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Abnormal Start to Tornado Season

Tornado season has been off to a slow start compared to an amped up season last year. Meteorologists talk about why the season has been on a slow start, but may pick up as the months progress.

The daily count and running annual trend of tornadoes in the United States is significantly lower this season compared to last. According to NOAA, last year in the months of January through April 25 saw 592 tornadoes. This season between the same months, the U.S. has only experienced 226 tornadoes. The average per year is 492.

Henry Margusity, an expert senior meteorologist said that there are two main key points as to why there has been a decrease in tornadoes this year compared to last. The first is, last year, tornadoes were active during the first half of the season between Jan. 1 through April 25.

"Last year we had gangbusters to start out the year, and this year we haven't had any," he said.

The second reason Margusity gives is the warmer weather has been delayed.

"Last January was very warm. As the warmth continued there were more outbreaks," he said.

This January and the remained of the winter was very cold. Expert Senior Meteorologist Dan Kottlowski said the cold pattern that has occupied the United States is due to a major change in the upper levels of the atmosphere above the Arctic Circle. A pattern change that occurred in February allowed cold air from Canada to dip down into southern states. This pattern occupied much of the U.S. into April.

With the cold air pattern sticking around for a longer period of time, the conditions were not favorable for tornado formation, Margusity said.

Harold Brooks, senior scientist at the National Severe Storms Laboratory in Oklahoma also agrees that cold weather has a played a significant role in deterring tornadoes from forming.

"Final counts in March will be close to the lowest mark on record," he said.

This tornado season is abnormal and Brooks said it is in the lower 10 percent of tornado activity over the past 60 years.

The reason that we witnessed more tornadoes last year is because January through March was very warm compared to this year.

Cold fronts were going down into the Gulf of Mexico and would disperse dry air all across the southern states, according to Margusity. This is unfavorable to tornado formation, because the Gulf of Mexico is a key suppler of humid, moist air to produce tornadoes. Another factor in the Gulf of Mexico that was prohibiting humid air was the sea temperatures aren't that warm yet. Although, Kottlowski said temperatures are starting to rise.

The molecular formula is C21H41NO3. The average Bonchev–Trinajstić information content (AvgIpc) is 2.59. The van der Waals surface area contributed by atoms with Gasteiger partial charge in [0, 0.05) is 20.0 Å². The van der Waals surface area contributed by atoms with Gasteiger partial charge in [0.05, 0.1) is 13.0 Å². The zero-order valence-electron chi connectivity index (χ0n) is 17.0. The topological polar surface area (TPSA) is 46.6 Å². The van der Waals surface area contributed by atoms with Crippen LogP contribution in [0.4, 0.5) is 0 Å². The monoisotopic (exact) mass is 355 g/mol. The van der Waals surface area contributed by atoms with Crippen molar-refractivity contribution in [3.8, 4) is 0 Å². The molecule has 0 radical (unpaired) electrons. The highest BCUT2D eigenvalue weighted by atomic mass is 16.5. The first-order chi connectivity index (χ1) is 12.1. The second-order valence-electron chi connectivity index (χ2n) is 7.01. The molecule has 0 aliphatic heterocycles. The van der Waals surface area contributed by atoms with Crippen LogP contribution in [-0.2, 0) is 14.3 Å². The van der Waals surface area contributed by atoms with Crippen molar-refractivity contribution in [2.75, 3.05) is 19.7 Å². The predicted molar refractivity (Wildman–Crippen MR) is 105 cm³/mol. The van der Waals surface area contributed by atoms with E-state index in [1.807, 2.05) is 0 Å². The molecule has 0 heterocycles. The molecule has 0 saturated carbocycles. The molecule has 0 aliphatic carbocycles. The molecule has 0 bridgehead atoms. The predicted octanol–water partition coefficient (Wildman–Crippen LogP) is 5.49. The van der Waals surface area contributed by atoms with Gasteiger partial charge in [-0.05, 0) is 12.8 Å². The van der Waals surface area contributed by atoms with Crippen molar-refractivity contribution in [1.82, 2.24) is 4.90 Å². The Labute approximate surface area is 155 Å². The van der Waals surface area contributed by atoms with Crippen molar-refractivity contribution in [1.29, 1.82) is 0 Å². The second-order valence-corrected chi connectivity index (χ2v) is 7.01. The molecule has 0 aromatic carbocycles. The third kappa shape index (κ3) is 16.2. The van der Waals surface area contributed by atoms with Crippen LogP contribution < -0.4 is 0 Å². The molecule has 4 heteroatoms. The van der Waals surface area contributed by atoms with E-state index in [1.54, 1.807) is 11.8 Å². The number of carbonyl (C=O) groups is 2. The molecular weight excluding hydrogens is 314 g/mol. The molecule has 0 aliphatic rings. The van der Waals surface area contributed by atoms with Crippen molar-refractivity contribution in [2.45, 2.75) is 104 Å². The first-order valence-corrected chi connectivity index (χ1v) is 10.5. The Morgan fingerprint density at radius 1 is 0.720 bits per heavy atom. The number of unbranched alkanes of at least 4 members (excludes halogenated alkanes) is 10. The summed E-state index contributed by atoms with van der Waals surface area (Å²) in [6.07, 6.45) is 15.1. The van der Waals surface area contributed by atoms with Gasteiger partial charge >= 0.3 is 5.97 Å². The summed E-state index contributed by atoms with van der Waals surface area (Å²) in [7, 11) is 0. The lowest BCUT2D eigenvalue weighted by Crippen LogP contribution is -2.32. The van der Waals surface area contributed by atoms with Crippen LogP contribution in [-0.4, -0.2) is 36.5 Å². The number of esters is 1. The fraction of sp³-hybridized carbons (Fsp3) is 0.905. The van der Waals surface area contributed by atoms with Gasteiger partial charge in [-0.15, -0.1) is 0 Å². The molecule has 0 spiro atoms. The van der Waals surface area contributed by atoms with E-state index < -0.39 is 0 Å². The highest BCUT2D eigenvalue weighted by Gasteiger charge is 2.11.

With cold air lasting into the later part of spring and the lack of deep tropical moisture, this has contributed to the lack of tornado formation.

"The atmosphere is not unstable," Kottlowski said.

Margusity said that this is just a weather pattern we are in. The tornado season in 2004 was similar to this one, however Margusity pointed out that we are not in a La Nina or El Nino that would be driving this colder weather pattern.

However, AccuWeather Meteorologists think that the months of May and June could be active when it comes to tornadoes.

"Our fear is that there will be more severe weather in June," Kottlowski said.

According to Kottlowski, severe weather will happen in May, but a better question to ask is how much.

Harold Brooks, a scientist at the National Severe Storms Laboratory said that even though we got off to a slow start, that there is no way to really tell what the rest of the season will be like.

"This means nothing for May. Anything that happens between Jan. 1 to April virtually tells us nothing about how the rest of the season will be," he said.

As far as predicting when and where tornadoes will form, meteorologists are still working and researching.

Predicting exactly where a tornado will strike is hard to do because tornado are unpredictable. However, Margusity said that eventually meteorologists will be able to predict 6-12 hours in advance which areas are likely to have tornadoes and the severity.

Brooks also expressed the challenge of predicting tornadoes.

"Maybe 10 years, between five and 10 years from now depending on time of year and what type of system we are looking for. It is a hard research problem," he said.

The decline in tornadoes compared to last year is not a bad thing.

"This is a good thing," Margusity said.

Margusity said that with a lack of tornadoes, there is not massive destruction and people are not getting hurt or killed from severe weather.

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